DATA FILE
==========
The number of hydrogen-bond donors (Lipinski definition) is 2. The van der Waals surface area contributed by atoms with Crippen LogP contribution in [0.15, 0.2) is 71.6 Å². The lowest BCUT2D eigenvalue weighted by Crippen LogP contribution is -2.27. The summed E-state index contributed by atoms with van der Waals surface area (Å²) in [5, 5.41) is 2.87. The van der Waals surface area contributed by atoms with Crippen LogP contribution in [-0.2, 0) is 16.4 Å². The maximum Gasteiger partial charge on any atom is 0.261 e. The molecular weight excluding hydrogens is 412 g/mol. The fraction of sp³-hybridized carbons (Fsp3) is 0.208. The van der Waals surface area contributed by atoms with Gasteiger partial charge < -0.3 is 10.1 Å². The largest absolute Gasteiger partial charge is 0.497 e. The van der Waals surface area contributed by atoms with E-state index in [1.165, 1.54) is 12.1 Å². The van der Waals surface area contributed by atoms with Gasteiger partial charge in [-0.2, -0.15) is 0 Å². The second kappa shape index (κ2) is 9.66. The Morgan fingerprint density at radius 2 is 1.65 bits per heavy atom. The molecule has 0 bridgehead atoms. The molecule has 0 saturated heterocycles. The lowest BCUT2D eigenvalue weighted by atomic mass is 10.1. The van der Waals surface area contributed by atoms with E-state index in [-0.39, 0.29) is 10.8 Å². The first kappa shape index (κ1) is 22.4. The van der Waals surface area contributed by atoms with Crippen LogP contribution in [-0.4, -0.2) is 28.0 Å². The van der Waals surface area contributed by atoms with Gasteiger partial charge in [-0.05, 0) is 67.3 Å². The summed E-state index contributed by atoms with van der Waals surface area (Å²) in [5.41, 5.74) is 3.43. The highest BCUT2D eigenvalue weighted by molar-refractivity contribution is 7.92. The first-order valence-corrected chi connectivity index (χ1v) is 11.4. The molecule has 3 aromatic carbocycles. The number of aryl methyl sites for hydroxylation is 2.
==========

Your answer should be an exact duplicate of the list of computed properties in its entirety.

The number of hydrogen-bond donors (Lipinski definition) is 2. The van der Waals surface area contributed by atoms with Crippen LogP contribution in [0.15, 0.2) is 71.6 Å². The lowest BCUT2D eigenvalue weighted by Crippen LogP contribution is -2.27. The summed E-state index contributed by atoms with van der Waals surface area (Å²) in [5, 5.41) is 2.87. The van der Waals surface area contributed by atoms with Crippen LogP contribution in [-0.2, 0) is 16.4 Å². The maximum Gasteiger partial charge on any atom is 0.261 e. The molecular weight excluding hydrogens is 412 g/mol. The fraction of sp³-hybridized carbons (Fsp3) is 0.208. The van der Waals surface area contributed by atoms with Gasteiger partial charge < -0.3 is 10.1 Å². The largest absolute Gasteiger partial charge is 0.497 e. The van der Waals surface area contributed by atoms with E-state index in [1.165, 1.54) is 12.1 Å². The van der Waals surface area contributed by atoms with Gasteiger partial charge in [-0.2, -0.15) is 0 Å². The second kappa shape index (κ2) is 9.66. The Morgan fingerprint density at radius 2 is 1.65 bits per heavy atom. The molecule has 0 bridgehead atoms. The molecule has 0 saturated heterocycles. The lowest BCUT2D eigenvalue weighted by atomic mass is 10.1. The van der Waals surface area contributed by atoms with E-state index in [-0.39, 0.29) is 10.8 Å². The first kappa shape index (κ1) is 22.4. The van der Waals surface area contributed by atoms with Crippen LogP contribution in [-0.4, -0.2) is 28.0 Å². The van der Waals surface area contributed by atoms with Gasteiger partial charge in [-0.05, 0) is 67.3 Å². The summed E-state index contributed by atoms with van der Waals surface area (Å²) in [5.41, 5.74) is 3.43. The highest BCUT2D eigenvalue weighted by molar-refractivity contribution is 7.92. The first-order valence-corrected chi connectivity index (χ1v) is 11.4. The molecule has 3 aromatic carbocycles. The number of aryl methyl sites for hydroxylation is 2.